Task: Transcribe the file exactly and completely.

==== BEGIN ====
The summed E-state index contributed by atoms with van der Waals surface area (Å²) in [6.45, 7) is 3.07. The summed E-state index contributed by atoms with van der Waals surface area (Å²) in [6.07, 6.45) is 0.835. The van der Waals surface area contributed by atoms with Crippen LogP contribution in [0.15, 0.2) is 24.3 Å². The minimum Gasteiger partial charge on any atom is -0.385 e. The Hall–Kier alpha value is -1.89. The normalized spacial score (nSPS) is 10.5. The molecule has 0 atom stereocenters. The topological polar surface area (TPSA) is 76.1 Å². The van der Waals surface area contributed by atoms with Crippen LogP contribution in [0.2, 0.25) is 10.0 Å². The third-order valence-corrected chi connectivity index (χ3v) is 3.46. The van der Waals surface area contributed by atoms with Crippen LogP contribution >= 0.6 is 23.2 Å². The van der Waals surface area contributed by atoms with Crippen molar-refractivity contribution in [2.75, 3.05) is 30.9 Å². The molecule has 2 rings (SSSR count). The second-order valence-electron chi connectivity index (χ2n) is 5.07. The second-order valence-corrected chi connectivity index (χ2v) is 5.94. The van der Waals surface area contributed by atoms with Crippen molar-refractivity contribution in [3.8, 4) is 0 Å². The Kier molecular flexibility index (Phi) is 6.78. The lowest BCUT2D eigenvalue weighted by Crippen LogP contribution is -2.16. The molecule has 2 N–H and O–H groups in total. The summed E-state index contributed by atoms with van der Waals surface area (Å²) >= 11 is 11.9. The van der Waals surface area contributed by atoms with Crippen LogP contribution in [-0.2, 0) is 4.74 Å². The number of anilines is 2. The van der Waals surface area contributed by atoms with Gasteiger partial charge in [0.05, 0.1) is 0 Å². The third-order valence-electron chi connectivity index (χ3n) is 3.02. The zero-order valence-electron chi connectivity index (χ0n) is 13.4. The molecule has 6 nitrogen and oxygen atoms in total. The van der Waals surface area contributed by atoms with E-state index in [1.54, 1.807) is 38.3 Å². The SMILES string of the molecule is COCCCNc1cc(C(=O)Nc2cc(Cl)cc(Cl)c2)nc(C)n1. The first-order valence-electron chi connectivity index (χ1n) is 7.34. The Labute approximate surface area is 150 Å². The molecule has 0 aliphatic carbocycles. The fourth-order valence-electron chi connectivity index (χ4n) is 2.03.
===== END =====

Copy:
The summed E-state index contributed by atoms with van der Waals surface area (Å²) in [6.45, 7) is 3.07. The summed E-state index contributed by atoms with van der Waals surface area (Å²) in [6.07, 6.45) is 0.835. The van der Waals surface area contributed by atoms with Crippen LogP contribution in [0.15, 0.2) is 24.3 Å². The minimum Gasteiger partial charge on any atom is -0.385 e. The Hall–Kier alpha value is -1.89. The normalized spacial score (nSPS) is 10.5. The molecule has 0 atom stereocenters. The topological polar surface area (TPSA) is 76.1 Å². The van der Waals surface area contributed by atoms with Crippen LogP contribution in [0.2, 0.25) is 10.0 Å². The third-order valence-corrected chi connectivity index (χ3v) is 3.46. The van der Waals surface area contributed by atoms with Crippen LogP contribution >= 0.6 is 23.2 Å². The van der Waals surface area contributed by atoms with Crippen molar-refractivity contribution in [2.75, 3.05) is 30.9 Å². The molecule has 2 rings (SSSR count). The second-order valence-electron chi connectivity index (χ2n) is 5.07. The second-order valence-corrected chi connectivity index (χ2v) is 5.94. The van der Waals surface area contributed by atoms with Crippen molar-refractivity contribution in [3.8, 4) is 0 Å². The Kier molecular flexibility index (Phi) is 6.78. The lowest BCUT2D eigenvalue weighted by Crippen LogP contribution is -2.16. The molecule has 2 N–H and O–H groups in total. The summed E-state index contributed by atoms with van der Waals surface area (Å²) >= 11 is 11.9. The van der Waals surface area contributed by atoms with Crippen LogP contribution in [-0.2, 0) is 4.74 Å². The number of anilines is 2. The van der Waals surface area contributed by atoms with Gasteiger partial charge in [0.05, 0.1) is 0 Å². The third-order valence-electron chi connectivity index (χ3n) is 3.02. The zero-order valence-electron chi connectivity index (χ0n) is 13.4. The molecule has 6 nitrogen and oxygen atoms in total. The van der Waals surface area contributed by atoms with E-state index in [1.54, 1.807) is 38.3 Å². The SMILES string of the molecule is COCCCNc1cc(C(=O)Nc2cc(Cl)cc(Cl)c2)nc(C)n1. The first-order valence-electron chi connectivity index (χ1n) is 7.34. The Labute approximate surface area is 150 Å². The molecule has 0 aliphatic carbocycles. The fourth-order valence-electron chi connectivity index (χ4n) is 2.03.